I’m interested in using JuMP to solve series of (all nonlinear) problems with identical constraints but different objectives. Is it possible to speed this up over the naive approach of just defining each problem separately?

I’m also curious about the case where all of the problems have the same objectives with the constraints being a function g(x,y), where x is the variable to be optimized under different values of y (so problems with the same objective but different constraints). Is there a smart way of handling this?

Sorry, I should have been clearer in my explanation. The different problems do not depend on each other, so I would likely be defining multiple models and solving them in parallel (though I would still need to use your suggestion to modify the models because of the large number of problems I have to solve.)

My actual question is perhaps somewhat solver-specific. I see from the documentation that JuMP has some amount of support for multi-objective optimization. I know that the setup I’m interested in differs from traditional multi-objective optimization because I have no interest in finding any pareto front or other compromise between my completely decoupled objectives, but I was curious as to wether any of the infrastructure related to that could be useful in my situation.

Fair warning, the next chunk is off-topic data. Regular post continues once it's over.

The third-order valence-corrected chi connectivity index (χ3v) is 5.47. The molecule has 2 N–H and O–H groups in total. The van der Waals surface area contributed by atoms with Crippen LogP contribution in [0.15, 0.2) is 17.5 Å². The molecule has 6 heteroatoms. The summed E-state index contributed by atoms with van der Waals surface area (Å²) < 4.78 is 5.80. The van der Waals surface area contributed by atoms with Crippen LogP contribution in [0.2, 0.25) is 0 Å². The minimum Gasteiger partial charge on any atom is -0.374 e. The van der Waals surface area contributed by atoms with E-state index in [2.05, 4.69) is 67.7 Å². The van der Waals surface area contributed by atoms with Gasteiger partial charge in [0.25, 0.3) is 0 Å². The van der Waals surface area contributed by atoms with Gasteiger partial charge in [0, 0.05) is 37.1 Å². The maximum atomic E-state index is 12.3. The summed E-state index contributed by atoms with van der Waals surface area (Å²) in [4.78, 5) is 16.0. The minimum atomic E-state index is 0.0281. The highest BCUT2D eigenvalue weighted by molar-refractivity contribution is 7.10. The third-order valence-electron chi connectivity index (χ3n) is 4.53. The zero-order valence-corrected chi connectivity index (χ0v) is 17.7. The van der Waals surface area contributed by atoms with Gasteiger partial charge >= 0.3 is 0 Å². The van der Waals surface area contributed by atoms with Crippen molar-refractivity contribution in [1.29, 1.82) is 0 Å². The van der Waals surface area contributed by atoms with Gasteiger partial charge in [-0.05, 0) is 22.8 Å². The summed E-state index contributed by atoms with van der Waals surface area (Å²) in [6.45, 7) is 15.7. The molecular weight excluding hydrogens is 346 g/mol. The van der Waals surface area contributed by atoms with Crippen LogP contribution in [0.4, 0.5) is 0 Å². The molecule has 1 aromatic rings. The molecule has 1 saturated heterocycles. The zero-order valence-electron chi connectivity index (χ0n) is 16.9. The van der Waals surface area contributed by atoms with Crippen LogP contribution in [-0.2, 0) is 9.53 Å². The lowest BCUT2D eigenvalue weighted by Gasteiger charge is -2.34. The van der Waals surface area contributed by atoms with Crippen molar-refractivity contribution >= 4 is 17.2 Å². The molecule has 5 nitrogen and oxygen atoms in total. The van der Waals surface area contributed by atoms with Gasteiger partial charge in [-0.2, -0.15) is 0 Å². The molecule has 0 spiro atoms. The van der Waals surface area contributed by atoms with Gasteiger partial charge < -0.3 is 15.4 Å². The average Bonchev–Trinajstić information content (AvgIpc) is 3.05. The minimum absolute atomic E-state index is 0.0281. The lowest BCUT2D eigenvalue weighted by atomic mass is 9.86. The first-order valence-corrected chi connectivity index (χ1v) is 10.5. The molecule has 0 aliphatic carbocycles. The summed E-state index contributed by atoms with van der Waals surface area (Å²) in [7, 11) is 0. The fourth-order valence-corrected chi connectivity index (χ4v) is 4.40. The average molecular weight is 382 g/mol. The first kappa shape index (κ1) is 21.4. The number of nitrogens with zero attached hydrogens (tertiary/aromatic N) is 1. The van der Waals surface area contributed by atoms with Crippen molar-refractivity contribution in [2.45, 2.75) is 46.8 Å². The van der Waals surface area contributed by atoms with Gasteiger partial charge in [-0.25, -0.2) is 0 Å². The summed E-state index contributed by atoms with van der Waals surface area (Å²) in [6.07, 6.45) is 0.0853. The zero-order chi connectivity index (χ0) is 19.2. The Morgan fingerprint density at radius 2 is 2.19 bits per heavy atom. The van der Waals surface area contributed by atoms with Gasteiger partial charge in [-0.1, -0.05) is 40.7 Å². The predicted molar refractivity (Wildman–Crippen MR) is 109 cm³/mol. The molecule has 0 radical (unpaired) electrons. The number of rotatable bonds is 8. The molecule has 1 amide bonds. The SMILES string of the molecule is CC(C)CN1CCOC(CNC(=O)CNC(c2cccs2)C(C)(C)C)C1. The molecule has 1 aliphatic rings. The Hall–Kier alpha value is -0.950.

If your model has the same variables and same constraints, just different objectives you may use multi-objective but it may lose some time searching solutions that are good for both but best for none (what does not seem to be what you want). If they only share objective function I think there is nothing you can make use of to speed up the solving (except maybe passing the upper/lower bounds from one to the other, after the first ends, so the second can cut reduce the search space).

As I understand it, you want to solve several independent models which only differ in the objective function. You could pass some case distinction as arguments to your script, e.g., with ArgParse, and start your script from the shell (not REPL), e.g., $julia script.jl --objectiveType objective_1

In your script make some case distinction when you build the model, e.g.,

if parsed_args["objectiveType"] == "objective_1"
@objective(model, ....) # your first objective
elseif parsed_args["objectiveType"] == "objective_2"
@objective(model, ....) # your second objective
...
end

This way you can start several julia instances in parallel, thus solve serveral models in parallel (depending on your machine).